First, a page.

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Can Dogs Eat Cherries

Last Updated - February 20, 2022

Cherries are many people's favorite summer fruit, and it's for good reasons too. From cherry ice cream, fruit salad to jam, your furry friends will most likely want a bite of whatever you are eating. As pet owners, you can't help wondering, can a dog eat cherries? Can dogs enjoy the beneficial nutrients like us? Are cherries safe for dogs to eat? Are cherries poisonous to dogs?

In this guide, we will share everything you need to know about feeding cherry fruit to a dog.

Can Dogs Eat Cherries?

The short answer is, not really. There are way more pitfalls than benefits, and therefore, many opt out of giving cherries to their dog.

Dogs can't eat both tart and sweet cherries types as a whole, and any consumption may even be dangerous. The flesh or the meat of cherry is not toxic to your dog, but the pit is toxic and can be very hazardous. While cherries do contain some beneficial nutrients, they do more harm than good. If you have fresh cherries at home or have a cherry tree in your yard, you will need to read them below.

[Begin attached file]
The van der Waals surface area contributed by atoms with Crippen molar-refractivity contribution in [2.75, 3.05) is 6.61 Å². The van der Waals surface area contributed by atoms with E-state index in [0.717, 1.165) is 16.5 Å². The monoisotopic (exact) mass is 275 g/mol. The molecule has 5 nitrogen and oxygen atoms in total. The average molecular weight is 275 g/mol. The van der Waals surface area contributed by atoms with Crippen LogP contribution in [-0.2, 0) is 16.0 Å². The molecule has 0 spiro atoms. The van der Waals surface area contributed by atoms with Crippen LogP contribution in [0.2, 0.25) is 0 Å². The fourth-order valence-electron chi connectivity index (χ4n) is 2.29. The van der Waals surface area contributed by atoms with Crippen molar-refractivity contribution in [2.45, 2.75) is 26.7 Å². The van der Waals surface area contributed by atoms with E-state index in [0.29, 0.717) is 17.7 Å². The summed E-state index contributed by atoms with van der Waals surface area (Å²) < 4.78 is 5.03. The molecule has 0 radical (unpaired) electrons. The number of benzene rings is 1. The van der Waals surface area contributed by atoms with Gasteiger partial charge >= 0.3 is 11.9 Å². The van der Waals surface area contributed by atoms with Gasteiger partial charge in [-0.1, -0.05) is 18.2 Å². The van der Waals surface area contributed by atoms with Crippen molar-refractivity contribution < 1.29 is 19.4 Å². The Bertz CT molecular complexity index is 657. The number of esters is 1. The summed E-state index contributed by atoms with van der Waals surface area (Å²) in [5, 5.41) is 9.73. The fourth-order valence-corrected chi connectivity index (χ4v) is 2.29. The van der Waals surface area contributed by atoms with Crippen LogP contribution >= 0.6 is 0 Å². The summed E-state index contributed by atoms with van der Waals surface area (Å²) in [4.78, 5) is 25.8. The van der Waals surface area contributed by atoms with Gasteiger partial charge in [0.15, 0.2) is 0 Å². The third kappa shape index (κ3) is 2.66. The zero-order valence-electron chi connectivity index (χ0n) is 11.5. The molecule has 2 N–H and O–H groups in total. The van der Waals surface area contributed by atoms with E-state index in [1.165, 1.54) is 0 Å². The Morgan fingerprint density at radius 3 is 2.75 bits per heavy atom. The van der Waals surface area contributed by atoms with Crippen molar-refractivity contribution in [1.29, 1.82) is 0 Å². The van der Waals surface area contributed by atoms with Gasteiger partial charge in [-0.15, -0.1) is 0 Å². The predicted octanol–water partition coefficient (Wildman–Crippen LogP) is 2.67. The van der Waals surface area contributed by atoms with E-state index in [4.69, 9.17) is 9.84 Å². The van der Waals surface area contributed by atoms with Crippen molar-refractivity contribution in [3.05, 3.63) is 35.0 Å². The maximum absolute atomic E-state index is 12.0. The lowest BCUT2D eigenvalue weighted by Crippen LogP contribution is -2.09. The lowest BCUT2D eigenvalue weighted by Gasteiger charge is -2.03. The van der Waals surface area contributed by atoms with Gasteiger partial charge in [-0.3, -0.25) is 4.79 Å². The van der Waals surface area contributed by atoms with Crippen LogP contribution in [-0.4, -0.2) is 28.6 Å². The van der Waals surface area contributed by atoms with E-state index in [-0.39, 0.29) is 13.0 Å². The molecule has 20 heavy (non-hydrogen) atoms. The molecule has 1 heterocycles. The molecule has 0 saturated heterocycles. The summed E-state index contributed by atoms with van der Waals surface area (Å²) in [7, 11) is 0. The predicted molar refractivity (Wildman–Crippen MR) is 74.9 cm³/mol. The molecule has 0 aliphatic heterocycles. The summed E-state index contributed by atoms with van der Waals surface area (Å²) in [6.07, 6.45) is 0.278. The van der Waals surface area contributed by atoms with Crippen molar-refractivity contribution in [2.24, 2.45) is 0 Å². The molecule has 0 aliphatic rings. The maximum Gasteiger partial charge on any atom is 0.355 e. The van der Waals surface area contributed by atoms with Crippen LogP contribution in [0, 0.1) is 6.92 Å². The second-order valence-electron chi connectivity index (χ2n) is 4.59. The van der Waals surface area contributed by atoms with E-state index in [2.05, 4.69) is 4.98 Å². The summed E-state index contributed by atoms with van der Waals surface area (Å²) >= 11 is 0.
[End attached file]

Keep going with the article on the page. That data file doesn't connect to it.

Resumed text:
If your dog eats one or two cherries, it most likely won't be life-threatening, and he will be okay. However, if you have a small dog, it can be a different story. Cherry fruit falls into the stone fruit category or prunus species as the seeds are encased in a hard pit or shell in the center of the fruit, like a plum, peach, and apricot. The pit of these fruits contains cyanogenic glycoside or cyanide, and it is a very toxic compound to a dog if it's ingested. And overconsumption can lead to cyanide poisoning.

Why Are Cherries Bad for dogs?

Cyanide Poisoning

As mentioned earlier, the cherry pits and cherry trees can lead to cyanide poisoning. If you are unsure exactly how many cherries your dog ate, look for the sign of cyanide poisoning. Signs of cyanide poisoning can occur 15-20 minutes after eating cherries, and here are what to watch out for:

Cyanide toxicity symptoms:

  • Panting or hyperventilation
  • Bright red gums
  • Dilated pupils
  • Abnormal heartbeat
  • Convulsions or seizures
  • Collapse

If your dog displays any of the signs above, contact your vet immediately or the pet poison helpline. Your vet may want you to induce vomiting or help your dog stand up.

Choking Hazard